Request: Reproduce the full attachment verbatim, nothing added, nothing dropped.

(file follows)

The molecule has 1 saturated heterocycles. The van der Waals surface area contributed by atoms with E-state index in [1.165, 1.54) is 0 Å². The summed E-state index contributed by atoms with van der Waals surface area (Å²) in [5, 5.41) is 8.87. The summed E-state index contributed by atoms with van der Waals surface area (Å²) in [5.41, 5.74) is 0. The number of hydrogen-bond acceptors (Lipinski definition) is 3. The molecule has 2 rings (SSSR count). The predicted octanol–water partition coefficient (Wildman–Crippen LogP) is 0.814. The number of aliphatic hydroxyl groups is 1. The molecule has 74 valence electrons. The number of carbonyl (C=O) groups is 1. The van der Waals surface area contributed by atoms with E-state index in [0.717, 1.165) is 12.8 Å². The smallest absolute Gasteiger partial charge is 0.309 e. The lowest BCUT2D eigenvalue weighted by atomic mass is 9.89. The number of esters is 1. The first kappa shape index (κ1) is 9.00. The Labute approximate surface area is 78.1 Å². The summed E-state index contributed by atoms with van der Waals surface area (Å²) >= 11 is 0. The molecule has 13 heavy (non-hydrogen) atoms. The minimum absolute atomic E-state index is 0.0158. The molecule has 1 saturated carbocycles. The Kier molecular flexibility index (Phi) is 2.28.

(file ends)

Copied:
The molecule has 1 saturated heterocycles. The van der Waals surface area contributed by atoms with E-state index in [1.165, 1.54) is 0 Å². The summed E-state index contributed by atoms with van der Waals surface area (Å²) in [5, 5.41) is 8.87. The summed E-state index contributed by atoms with van der Waals surface area (Å²) in [5.41, 5.74) is 0. The number of hydrogen-bond acceptors (Lipinski definition) is 3. The molecule has 2 rings (SSSR count). The predicted octanol–water partition coefficient (Wildman–Crippen LogP) is 0.814. The number of aliphatic hydroxyl groups is 1. The molecule has 74 valence electrons. The number of carbonyl (C=O) groups is 1. The van der Waals surface area contributed by atoms with E-state index in [0.717, 1.165) is 12.8 Å². The smallest absolute Gasteiger partial charge is 0.309 e. The lowest BCUT2D eigenvalue weighted by atomic mass is 9.89. The number of esters is 1. The first kappa shape index (κ1) is 9.00. The Labute approximate surface area is 78.1 Å². The summed E-state index contributed by atoms with van der Waals surface area (Å²) >= 11 is 0. The molecule has 13 heavy (non-hydrogen) atoms. The minimum absolute atomic E-state index is 0.0158. The molecule has 1 saturated carbocycles. The Kier molecular flexibility index (Phi) is 2.28.